The howling winds of Halloween are approaching and with that, a rash of horror-themed TV shows for your viewing pleasure. From classics such as The X-Files to modern phenomena like American Horror Story, scares have long been a staple of the small screen.
With more TV around than ever before, we’ve picked out some of the horror shows that aren’t a complete horror to watch.
Where to watch: BBC iPlayer
For fans of: Red Rose, Dead Set
A killer duck. A cruise ship. A murder mystery. BBC Three’s Wreck is a comic-horror delight featuring a group of newly inducted cruise ship recruits finding freedom, love and cliques while riding the waves.
Starring Ladhood’s Oscar Kennedy and laced with an Inbetweeners-style humour about the tribal nature of young adulthood where the mean girls are akin to the mafia and more terrifying than the giant duck offing those on board. As you may have gathered, Wreck is also a mischievous slasher in the vein of Scream so you get a dose of horror with your humour this Halloween.
Where to watch: Sky/NOW
For fans of: American Horror Story, The Twilight Zone
Starring stand-up comedian Michelle de Swarte and flickered with delicious jet black humour throughout, The Baby tackles motherhood and parenting with its Twilight Zone synopsis: a woman who doesn’t like or want children has one fall out of the sky on her. Oh and it has murderous intentions.
Doubling as a thorny social commentary on a woman’s right to choose and societal expectations of motherhood as the seemingly unkillable baby runs through women in search of the one that can give him love. It’s not a subtle metaphor but it’s an effective one. For those that like a creative death scene, The Baby will be your thing.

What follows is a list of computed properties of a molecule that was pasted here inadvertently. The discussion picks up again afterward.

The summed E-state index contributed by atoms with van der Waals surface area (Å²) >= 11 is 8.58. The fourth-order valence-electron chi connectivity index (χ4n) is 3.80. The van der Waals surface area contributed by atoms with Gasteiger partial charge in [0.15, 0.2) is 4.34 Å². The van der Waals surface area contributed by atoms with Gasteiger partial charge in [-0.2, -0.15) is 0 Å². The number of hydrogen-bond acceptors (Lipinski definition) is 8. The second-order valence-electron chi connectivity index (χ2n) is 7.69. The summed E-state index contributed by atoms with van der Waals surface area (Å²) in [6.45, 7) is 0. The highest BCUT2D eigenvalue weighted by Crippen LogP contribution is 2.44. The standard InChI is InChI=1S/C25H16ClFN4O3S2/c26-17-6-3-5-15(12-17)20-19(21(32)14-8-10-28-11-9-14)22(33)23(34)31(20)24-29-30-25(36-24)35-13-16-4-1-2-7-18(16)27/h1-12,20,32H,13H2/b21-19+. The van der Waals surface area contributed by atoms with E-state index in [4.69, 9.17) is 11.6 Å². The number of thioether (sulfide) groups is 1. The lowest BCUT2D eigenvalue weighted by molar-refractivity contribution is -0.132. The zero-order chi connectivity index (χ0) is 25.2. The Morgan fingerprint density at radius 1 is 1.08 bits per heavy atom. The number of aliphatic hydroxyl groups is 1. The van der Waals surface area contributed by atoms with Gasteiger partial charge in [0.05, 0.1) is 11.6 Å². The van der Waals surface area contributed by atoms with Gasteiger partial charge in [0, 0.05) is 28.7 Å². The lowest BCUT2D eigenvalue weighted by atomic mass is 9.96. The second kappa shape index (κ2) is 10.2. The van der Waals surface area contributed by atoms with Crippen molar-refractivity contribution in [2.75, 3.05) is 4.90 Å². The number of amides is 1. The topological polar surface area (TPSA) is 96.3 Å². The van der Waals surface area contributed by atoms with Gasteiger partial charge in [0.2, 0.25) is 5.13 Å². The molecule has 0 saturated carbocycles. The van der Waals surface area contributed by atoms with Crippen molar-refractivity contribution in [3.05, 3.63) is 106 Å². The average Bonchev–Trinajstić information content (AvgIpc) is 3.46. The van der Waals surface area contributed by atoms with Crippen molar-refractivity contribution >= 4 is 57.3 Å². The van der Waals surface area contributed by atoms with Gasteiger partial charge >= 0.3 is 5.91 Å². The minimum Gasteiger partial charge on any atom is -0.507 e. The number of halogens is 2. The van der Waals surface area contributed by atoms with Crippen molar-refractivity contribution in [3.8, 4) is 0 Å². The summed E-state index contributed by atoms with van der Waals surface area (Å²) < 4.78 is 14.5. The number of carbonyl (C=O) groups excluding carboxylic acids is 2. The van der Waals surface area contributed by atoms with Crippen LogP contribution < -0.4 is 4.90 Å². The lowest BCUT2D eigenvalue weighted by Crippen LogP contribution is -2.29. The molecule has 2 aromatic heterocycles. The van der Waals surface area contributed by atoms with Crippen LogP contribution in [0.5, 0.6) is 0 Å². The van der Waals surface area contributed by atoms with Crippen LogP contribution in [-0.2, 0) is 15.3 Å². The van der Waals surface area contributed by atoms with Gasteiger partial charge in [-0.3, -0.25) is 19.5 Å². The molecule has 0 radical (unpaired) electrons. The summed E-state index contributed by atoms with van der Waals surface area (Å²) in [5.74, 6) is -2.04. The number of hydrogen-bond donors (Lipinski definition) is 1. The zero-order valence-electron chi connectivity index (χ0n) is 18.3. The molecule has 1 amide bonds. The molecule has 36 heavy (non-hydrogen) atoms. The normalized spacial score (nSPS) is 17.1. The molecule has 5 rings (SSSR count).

Where to watch: Sky/NOW
For fans of: Servant, The Midwich Cuckoos
The serial killing doll is back for his own second season on TV after clocking up eight movies to his name. With horror icon Brad Dourif returning to voice the evil tyke, the series loses none of the original film’s wacky sensibilities while maintaining an absurdist level of horror.
Chucky hasn’t been tamed for TV with its litany of grisly kills and acerbic humour bounding across the first two seasons of the show – highlighting why the redheaded wrecking ball became shorthand for a menacing child in the first place. Child’s Play aficionados will also be pleased to see the likes of Jennifer Tilly, Fiona Dourif and Alex Vincent return from the films.
The Midnight Club
Where to watch: Netflix
For fans of: The Haunting of Hill House, Midnight Mass
The latest offering from horror supremo Mike Flanagan, The Midnight Club is the story of terminally ill teenagers who meet up to tell each other scary stories. As is usually the case with Flanagan’s film and TV, death lurks around every corner but this Netflix curio adds a dose of meta deconstruction with frequent fourth-wall breaking.
Those that like Flanagan’s other shows will be treated to a lot of the same wicked delights. If you come in wanting jump scares then jump scares you will get as the show has officially broken the world record for most uses of the divisive technique.
Let the Right One In
Where to watch: Paramount+
For fans of: Interview with the Vampire, Day Of The Dead
An expansion on the 2008 hit Swedish horror film that has also been adapted into the English language and into a stage production, Let the Right One In proves there’s still quite the appetite for the vampire.
Compared to some more recent teen-friendly fang action in the likes of The Vampire Diaries and True Blood, Let the Right One In ups the psychological stakes for a more serious take on the genre. Through a naturalistic lens, the show focuses closer on the emotional impact of vampirism. The Hateful Eight’s Demián Bichir is the standout as a father trying to supply human blood to his vampire daughter.